Tom Palin is a painter and Subject Leader on the BA (Hons) Fine Art course. He contributes to the MA Creative Practice too. Tom’s practice explores the relationship between the painted object and picture-aspect of painting. His research focuses on the legacies of formalism and Romanticism within theory. In particular, he seeks – with recourse to the philosophical works of Martin Heidegger and Hans-Georg Gadamer – to reframe and resituate the notion of a medium for painting through the application of phenomenological approaches to knowledge and understanding.

Tom graduated from Liverpool John Moores University with a BA (Hons) in Fine Art in 1996 and a PGCE in 2004, and from The University of Manchester with an MA in Art History in 2006. He completed his PhD in Painting at the Royal College of Art in 2018, revisiting the notion of medium specificity within a contemporary frame. He has undertaken residencies in Dublin, Munich and Prague, and his work has been included in many group exhibitions. Solo ventures include: Elegies in Grey, Leeds Arts University, 2018; The Big County, Victoria Gallery, Liverpool, 2011; In Two Minds, Central Art Gallery, Ashton-Under-Lyne, 2010; A Room with a View 2, View Two Gallery, Liverpool, 2008; Between Then and Now, Dean Clough Galleries, Halifax, 2005; A Room with a View, the Atkinson Art Gallery in 2004; and Pride of Place: A Painter’s Perspective, Yorkshire Sculpture Park, 2002 (Feiweles Trust Bursary).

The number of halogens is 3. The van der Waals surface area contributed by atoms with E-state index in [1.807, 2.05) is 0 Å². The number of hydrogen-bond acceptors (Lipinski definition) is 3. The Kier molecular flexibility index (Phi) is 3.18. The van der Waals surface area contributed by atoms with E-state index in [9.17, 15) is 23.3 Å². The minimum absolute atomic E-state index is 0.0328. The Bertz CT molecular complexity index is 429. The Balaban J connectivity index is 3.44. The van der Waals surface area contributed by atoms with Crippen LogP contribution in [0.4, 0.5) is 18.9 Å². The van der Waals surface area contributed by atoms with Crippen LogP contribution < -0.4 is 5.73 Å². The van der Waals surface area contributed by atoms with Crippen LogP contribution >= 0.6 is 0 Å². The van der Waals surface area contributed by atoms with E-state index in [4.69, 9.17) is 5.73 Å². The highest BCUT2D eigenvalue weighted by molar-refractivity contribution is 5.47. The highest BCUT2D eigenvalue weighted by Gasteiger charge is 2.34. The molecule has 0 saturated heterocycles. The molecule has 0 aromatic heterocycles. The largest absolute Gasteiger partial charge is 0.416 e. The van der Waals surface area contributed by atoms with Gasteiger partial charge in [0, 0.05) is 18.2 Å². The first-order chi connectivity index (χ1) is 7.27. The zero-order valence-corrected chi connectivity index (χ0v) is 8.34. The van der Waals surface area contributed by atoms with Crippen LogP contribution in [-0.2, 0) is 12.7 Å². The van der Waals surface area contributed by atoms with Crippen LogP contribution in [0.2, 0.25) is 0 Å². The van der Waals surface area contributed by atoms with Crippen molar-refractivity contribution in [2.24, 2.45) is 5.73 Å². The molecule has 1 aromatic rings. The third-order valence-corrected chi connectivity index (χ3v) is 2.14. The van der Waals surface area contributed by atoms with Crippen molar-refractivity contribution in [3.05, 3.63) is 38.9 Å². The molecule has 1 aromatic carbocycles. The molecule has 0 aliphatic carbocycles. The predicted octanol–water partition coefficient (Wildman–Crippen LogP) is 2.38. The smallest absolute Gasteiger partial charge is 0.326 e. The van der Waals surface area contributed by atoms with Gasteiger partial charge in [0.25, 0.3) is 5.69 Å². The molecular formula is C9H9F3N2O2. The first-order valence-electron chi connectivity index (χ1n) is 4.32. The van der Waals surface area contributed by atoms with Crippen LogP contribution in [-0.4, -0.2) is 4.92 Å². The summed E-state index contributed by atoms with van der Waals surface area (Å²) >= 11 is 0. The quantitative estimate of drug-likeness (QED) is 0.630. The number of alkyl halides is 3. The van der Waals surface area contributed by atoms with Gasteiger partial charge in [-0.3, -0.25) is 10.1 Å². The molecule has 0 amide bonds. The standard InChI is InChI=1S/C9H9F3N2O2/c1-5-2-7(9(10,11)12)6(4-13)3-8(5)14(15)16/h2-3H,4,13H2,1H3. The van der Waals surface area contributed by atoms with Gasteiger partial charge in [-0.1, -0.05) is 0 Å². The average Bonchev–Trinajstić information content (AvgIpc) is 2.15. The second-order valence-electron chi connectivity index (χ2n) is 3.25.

Awards for painting include: The Alumni Award (Liverpool University & Liverpool JMU, 2005); The Gilchrist-Fisher Memorial Award for Landscape Painters (Rebecca Hossack, 2004); The Emerson Group Award (Manchester Academy of Fine Art, 2002); and The Hunting Young Artist of the Year Award (Royal College of Art, 2000). In 2006, along with illustrator Ali Graney, he founded Hydra Arts, delivering workshops in drawing and painting to adults and children throughout the North West of England.

Publications include: Tom Palin: Artist Statements, 1992-2012 (Workshop Press, Leeds, 2013) and Pride of Place: A Painter’s Perspective (Yorkshire Sculpture Park, 2002). He recently presented a paper titled: “To See or Not to See: Pareidolias and Abstract Painting”, at the symposium: British Abstract Painting in the Eighties (Coventry University). His essay: “The Context of Medium Specificity: From Riegl to Greenberg” will be included in the forthcoming issue of the Journal of Contemporary Painting.